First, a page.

In a series of tweets on Saturday night, President Trump told his supporters he is “strongly Pro-life” but he would have preferred exceptions to be included in Alabama’s new abortion law.
Trump broke his silence on the issue of abortion after pro-abortion advocates across the country are claiming Alabama’s decision to ban all abortions in their state, even in extreme cases, is too restrictive. Even some members of the pro-life community say the new law goes too far in not providing exceptions in the case of rape or incest.
“As most people know, and for those who would like to know, I am strongly Pro-Life, with the three exceptions – Rape, Incest and protecting the Life of the mother – the same position taken by Ronald Reagan,” Trump said in a tweet.
“We have come very far in the last two years with 105 wonderful new
Federal Judges (many more to come), two great new Supreme Court Justices, the Mexico City Policy, and a whole new & positive attitude about the Right to Life,” the president continued.
“The Radical Left, with late-term abortion (and worse), is imploding on this issue. We must stick together and Win for Life in 2020,” Trump added.
“If we are foolish and do not stay UNITED as one, all of our hard fought gains for Life can, and will, rapidly disappear!”
ABC News reports Vice President Mike Pence also spoke about the abortion law during his commencement address to Taylor University on Saturday:
Vice President Mike Pence said Saturday he was proud of the Trump administration for standing “without apology” for the “sanctity of human life” while speaking to graduating students at Taylor University in his home state of Indiana.
“I couldn’t be more proud to be part of an administration that stood strong on the timeless values that have made this nation great, stood without apology for the sanctity of human life,” Pence said.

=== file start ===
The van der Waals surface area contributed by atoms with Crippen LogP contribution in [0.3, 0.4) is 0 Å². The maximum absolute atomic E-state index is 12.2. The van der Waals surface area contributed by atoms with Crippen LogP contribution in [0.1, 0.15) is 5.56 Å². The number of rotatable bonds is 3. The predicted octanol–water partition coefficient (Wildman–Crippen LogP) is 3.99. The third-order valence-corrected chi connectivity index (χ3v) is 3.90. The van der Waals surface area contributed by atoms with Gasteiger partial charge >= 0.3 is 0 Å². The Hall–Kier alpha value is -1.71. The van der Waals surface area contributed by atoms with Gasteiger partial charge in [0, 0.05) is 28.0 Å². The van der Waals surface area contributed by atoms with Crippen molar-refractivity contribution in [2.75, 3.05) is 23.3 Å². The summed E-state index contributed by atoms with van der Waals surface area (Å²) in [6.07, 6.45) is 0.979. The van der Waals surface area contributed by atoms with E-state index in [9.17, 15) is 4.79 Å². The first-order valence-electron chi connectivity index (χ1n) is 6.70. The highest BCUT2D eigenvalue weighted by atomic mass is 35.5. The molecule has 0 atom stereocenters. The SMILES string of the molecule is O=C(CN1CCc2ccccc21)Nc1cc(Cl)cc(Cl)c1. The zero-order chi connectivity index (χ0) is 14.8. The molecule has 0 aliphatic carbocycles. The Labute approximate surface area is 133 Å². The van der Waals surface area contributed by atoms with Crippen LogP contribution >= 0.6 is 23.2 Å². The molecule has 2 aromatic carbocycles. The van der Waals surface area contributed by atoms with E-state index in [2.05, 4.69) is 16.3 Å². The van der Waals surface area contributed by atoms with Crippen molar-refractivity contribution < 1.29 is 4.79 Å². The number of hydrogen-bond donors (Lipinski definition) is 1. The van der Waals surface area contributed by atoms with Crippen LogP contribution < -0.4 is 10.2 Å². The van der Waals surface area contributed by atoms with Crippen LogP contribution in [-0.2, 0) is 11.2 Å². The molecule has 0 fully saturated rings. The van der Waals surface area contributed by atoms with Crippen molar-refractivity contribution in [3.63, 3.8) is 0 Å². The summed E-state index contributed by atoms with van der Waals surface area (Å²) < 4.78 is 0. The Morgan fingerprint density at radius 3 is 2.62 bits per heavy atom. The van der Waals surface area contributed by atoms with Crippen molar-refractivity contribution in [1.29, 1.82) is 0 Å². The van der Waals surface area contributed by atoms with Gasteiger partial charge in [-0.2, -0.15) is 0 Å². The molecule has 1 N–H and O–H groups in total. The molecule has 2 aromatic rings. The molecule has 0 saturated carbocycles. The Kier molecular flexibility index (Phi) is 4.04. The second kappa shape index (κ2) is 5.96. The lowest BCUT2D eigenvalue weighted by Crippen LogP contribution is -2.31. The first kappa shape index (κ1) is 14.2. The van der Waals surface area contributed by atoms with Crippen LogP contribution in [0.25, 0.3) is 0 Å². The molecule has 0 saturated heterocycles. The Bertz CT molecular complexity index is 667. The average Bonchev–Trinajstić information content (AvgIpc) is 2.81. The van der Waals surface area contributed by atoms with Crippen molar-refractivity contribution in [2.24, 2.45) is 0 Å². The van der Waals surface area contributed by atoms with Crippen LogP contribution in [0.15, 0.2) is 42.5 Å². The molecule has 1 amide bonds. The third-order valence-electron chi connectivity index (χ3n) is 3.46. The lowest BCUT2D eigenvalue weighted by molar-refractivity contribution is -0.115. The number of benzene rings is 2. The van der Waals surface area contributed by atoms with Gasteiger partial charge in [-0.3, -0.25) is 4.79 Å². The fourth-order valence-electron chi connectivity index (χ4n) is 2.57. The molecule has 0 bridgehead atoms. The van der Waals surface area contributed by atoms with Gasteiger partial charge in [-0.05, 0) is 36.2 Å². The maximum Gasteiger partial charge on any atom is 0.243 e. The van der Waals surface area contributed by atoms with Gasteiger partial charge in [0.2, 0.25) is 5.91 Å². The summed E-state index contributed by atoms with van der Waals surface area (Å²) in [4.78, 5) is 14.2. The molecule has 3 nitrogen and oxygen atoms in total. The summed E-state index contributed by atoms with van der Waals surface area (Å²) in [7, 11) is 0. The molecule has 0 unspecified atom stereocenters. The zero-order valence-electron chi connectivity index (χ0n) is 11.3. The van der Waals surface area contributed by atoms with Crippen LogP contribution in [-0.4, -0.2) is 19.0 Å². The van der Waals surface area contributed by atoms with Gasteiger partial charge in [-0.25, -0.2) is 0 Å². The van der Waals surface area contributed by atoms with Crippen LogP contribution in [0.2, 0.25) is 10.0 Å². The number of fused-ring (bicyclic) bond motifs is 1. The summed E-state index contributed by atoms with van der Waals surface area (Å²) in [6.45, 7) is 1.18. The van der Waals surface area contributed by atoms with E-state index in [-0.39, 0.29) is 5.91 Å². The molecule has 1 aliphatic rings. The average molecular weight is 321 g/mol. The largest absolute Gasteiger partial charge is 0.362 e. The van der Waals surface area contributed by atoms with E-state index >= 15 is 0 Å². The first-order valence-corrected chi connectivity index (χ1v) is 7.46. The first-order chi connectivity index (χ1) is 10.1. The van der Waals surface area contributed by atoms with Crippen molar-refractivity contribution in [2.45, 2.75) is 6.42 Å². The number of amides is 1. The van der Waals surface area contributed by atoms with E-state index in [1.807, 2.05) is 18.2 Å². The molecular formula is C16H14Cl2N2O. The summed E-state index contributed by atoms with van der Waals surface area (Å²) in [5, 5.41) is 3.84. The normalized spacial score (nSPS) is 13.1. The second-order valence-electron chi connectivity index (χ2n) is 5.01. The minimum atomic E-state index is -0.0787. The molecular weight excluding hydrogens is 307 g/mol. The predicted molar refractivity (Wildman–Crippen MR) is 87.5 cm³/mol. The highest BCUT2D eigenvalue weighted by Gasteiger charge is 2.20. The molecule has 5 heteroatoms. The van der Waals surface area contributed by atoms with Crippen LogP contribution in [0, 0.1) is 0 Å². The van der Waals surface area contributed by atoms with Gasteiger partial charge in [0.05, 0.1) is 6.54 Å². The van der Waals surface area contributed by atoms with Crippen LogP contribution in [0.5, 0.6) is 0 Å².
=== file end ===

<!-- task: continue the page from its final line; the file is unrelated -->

Alabama Governor Kay Ivey signed the bill into law and similarly principled efforts were signed into law by Republican governors in Georgia and Missouri, USA Today reports.
From the report:
This is the first time Trump has publicly commented on the recent wave of abortion laws after making the issue of late-term abortions a key part of his State of the Union address month ago. During his address to both chambers of Congress the president criticized efforts in Virginia and New York that would allow women to terminate nonviable pregnancies after 24 weeks.
While not specifcially commenting on the Alabama law, Trump appears to come out against the lack of exceptions that have caused some conservatives, like televangelist Pat Robertson, criticize the measure as going “too far.”
After noting all the judges he has appointed since taking office and the gains of the Pro-Life movement, Trump called for Republicans to unite around the issue as candidates in the Democratic primary denounced the new laws and turned the restrictive measures into a campaign issue.
According to BBC, “Sixteen other states are also seeking to impose new restrictions on abortion.” This effort is to get the issue before the United States Supreme Court, which has a conservative majority. Here’s more:
Note: The author of this article has included commentary that expresses an opinion and analysis of the facts.
In 1973, the Supreme Court issued the landmark Roe v Wade ruling legalising abortion in all 50 states.
Since then, the number of abortion clinics has dropped in many US states, and in 2017, six states reportedly had just one abortion clinic in operation.
Earlier this year the governors of four states – Georgia, Kentucky, Mississippi and Ohio – signed bills banning terminations if an embryonic heartbeat can be detected.
According to the Guttmacher Institute – a group which campaigns for reproductive rights – none of these bans are yet in effect, but their introduction is part a strategy to get the cases heard by the Supreme Court.
But progressive states are also taking measures to safeguard abortion rights. In January, New York signed into law a bill protecting the right to terminate a pregnancy after 24 weeks in certain cases.